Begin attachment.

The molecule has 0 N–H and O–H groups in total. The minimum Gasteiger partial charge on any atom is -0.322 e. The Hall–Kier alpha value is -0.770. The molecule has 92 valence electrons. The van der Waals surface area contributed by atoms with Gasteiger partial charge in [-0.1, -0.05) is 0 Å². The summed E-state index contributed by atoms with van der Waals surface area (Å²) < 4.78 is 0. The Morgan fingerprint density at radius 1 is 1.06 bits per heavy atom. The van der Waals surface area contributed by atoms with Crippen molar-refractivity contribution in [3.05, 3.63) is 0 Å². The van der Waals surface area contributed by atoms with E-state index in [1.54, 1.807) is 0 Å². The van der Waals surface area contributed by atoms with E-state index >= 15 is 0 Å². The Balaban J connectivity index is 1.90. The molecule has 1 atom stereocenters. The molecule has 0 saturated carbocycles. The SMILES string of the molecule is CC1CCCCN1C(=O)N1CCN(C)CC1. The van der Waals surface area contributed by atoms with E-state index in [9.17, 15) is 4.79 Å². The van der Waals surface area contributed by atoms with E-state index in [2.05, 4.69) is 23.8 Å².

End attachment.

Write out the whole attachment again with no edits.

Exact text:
The molecule has 0 N–H and O–H groups in total. The minimum Gasteiger partial charge on any atom is -0.322 e. The Hall–Kier alpha value is -0.770. The molecule has 92 valence electrons. The van der Waals surface area contributed by atoms with Gasteiger partial charge in [-0.1, -0.05) is 0 Å². The summed E-state index contributed by atoms with van der Waals surface area (Å²) < 4.78 is 0. The Morgan fingerprint density at radius 1 is 1.06 bits per heavy atom. The van der Waals surface area contributed by atoms with Crippen molar-refractivity contribution in [3.05, 3.63) is 0 Å². The van der Waals surface area contributed by atoms with E-state index in [1.54, 1.807) is 0 Å². The van der Waals surface area contributed by atoms with E-state index >= 15 is 0 Å². The Balaban J connectivity index is 1.90. The molecule has 1 atom stereocenters. The molecule has 0 saturated carbocycles. The SMILES string of the molecule is CC1CCCCN1C(=O)N1CCN(C)CC1. The van der Waals surface area contributed by atoms with E-state index in [9.17, 15) is 4.79 Å². The van der Waals surface area contributed by atoms with E-state index in [2.05, 4.69) is 23.8 Å².